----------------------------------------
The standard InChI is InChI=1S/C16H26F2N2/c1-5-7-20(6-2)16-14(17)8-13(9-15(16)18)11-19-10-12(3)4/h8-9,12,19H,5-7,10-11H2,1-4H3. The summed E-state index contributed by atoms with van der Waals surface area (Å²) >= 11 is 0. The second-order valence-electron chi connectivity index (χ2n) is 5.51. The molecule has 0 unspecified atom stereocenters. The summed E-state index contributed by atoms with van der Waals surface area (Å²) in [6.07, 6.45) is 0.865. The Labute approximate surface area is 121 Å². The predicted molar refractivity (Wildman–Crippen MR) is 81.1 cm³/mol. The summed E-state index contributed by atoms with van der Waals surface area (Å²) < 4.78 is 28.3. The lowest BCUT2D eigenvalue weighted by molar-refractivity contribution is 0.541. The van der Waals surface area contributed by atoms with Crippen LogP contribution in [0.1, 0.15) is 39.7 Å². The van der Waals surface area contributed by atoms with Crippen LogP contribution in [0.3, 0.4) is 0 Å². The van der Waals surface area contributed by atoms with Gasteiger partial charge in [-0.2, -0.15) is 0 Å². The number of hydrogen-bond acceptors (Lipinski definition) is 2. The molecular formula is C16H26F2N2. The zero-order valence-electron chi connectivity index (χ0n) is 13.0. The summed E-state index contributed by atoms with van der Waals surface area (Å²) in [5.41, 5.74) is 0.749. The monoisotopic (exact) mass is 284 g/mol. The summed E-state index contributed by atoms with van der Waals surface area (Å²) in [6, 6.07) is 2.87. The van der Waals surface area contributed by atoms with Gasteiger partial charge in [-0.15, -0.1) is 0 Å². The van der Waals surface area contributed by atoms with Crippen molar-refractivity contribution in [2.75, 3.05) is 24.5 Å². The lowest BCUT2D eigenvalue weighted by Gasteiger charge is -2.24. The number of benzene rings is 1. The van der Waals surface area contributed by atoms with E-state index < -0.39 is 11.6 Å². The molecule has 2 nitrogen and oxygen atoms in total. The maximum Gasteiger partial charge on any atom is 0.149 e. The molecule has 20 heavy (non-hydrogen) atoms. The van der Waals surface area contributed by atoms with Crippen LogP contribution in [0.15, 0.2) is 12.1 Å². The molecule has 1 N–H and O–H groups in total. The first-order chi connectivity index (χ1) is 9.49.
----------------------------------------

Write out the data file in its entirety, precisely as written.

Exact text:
The standard InChI is InChI=1S/C16H26F2N2/c1-5-7-20(6-2)16-14(17)8-13(9-15(16)18)11-19-10-12(3)4/h8-9,12,19H,5-7,10-11H2,1-4H3. The summed E-state index contributed by atoms with van der Waals surface area (Å²) >= 11 is 0. The second-order valence-electron chi connectivity index (χ2n) is 5.51. The molecule has 0 unspecified atom stereocenters. The summed E-state index contributed by atoms with van der Waals surface area (Å²) in [6.07, 6.45) is 0.865. The Labute approximate surface area is 121 Å². The predicted molar refractivity (Wildman–Crippen MR) is 81.1 cm³/mol. The summed E-state index contributed by atoms with van der Waals surface area (Å²) < 4.78 is 28.3. The lowest BCUT2D eigenvalue weighted by molar-refractivity contribution is 0.541. The van der Waals surface area contributed by atoms with Crippen LogP contribution in [0.1, 0.15) is 39.7 Å². The van der Waals surface area contributed by atoms with Crippen LogP contribution in [0.3, 0.4) is 0 Å². The van der Waals surface area contributed by atoms with Gasteiger partial charge in [-0.2, -0.15) is 0 Å². The number of hydrogen-bond acceptors (Lipinski definition) is 2. The molecular formula is C16H26F2N2. The zero-order valence-electron chi connectivity index (χ0n) is 13.0. The summed E-state index contributed by atoms with van der Waals surface area (Å²) in [5.41, 5.74) is 0.749. The monoisotopic (exact) mass is 284 g/mol. The summed E-state index contributed by atoms with van der Waals surface area (Å²) in [6, 6.07) is 2.87. The van der Waals surface area contributed by atoms with Gasteiger partial charge in [-0.15, -0.1) is 0 Å². The van der Waals surface area contributed by atoms with Crippen molar-refractivity contribution in [2.75, 3.05) is 24.5 Å². The lowest BCUT2D eigenvalue weighted by Gasteiger charge is -2.24. The number of benzene rings is 1. The van der Waals surface area contributed by atoms with E-state index < -0.39 is 11.6 Å². The molecule has 2 nitrogen and oxygen atoms in total. The maximum Gasteiger partial charge on any atom is 0.149 e. The molecule has 20 heavy (non-hydrogen) atoms. The van der Waals surface area contributed by atoms with Crippen LogP contribution in [0.15, 0.2) is 12.1 Å². The molecule has 1 N–H and O–H groups in total. The first-order chi connectivity index (χ1) is 9.49.